Fun and Games: Licking Chocolate

Brain development depends not only on motor skills but on sensation as well. You will find this approach in therapies like sensory integration and art therapy, working with bean baths in ergotherapy, and cream in speech therapy.

While therapies have the advantage of working very specifically, they might be expensive and laborious for you. It is much easier to offer more of these experiences at home.

Here is something you can do for speech development (or just to make it easier for an already speaking child):


Sit with your child in front of a mirror. dip a little chocolate cream on the child`s face, close to the mouth, and let it lick it off. Then put it in another spot...

  • it is more fun for the child if you do it as well. This means you are sharing a game, not doing therapy with your child. If your child is happy to do that by itself, grab yourself a cup of coffee or tea, and relax.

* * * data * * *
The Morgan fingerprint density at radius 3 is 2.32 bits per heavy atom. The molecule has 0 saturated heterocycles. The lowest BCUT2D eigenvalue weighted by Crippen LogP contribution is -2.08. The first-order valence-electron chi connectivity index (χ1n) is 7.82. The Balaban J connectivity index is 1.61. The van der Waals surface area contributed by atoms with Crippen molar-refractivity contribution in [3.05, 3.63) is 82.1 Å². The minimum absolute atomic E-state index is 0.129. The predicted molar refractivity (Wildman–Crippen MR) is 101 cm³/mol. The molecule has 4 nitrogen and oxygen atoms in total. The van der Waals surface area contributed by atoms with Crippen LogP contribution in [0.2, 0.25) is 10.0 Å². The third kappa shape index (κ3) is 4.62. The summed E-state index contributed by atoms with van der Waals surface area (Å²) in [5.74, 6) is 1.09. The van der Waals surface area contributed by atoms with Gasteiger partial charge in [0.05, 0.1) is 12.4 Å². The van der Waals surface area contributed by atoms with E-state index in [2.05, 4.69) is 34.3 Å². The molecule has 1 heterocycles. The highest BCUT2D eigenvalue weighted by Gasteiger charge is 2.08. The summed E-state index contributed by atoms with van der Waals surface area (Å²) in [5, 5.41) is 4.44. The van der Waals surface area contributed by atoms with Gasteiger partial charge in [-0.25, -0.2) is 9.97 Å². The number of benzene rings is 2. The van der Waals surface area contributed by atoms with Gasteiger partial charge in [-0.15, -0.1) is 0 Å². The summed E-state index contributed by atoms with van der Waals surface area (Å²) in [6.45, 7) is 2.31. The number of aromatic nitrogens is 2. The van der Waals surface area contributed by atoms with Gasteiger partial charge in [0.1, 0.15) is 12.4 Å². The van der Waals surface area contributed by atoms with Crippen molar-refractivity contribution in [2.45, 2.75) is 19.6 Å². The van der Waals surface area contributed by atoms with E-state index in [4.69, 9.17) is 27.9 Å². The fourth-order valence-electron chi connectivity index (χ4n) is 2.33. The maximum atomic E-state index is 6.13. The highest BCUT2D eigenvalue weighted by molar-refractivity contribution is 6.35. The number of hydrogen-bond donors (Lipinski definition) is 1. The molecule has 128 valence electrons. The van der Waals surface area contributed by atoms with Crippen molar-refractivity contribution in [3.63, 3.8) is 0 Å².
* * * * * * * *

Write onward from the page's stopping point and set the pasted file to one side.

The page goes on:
• you can involve the hands as well - let the child lick some food from its fingers. If you try it for yourself and pay close attention, you will be surprised how varied and intricate the movements of your tongue, hands, lower arms, eyes, jaw, and tongue are.
  • Keep it light and funny, this is your rest day - and any fun and good mood will improve the movement quality of your child.
  • If your child doesn`t see well or doesn`t stick the tongue out, you can also ask it to "chase" your finger - you touch an area around the mouth, your child should try to press with his/her tongue against it.

I am aware not every child can or should eat chocolate - you can pick something else, of course. I used this example because chocolate tastes good, is sticky (so the child has to work to get it off), and highly visible. Any food with similar characteristics will work as well.

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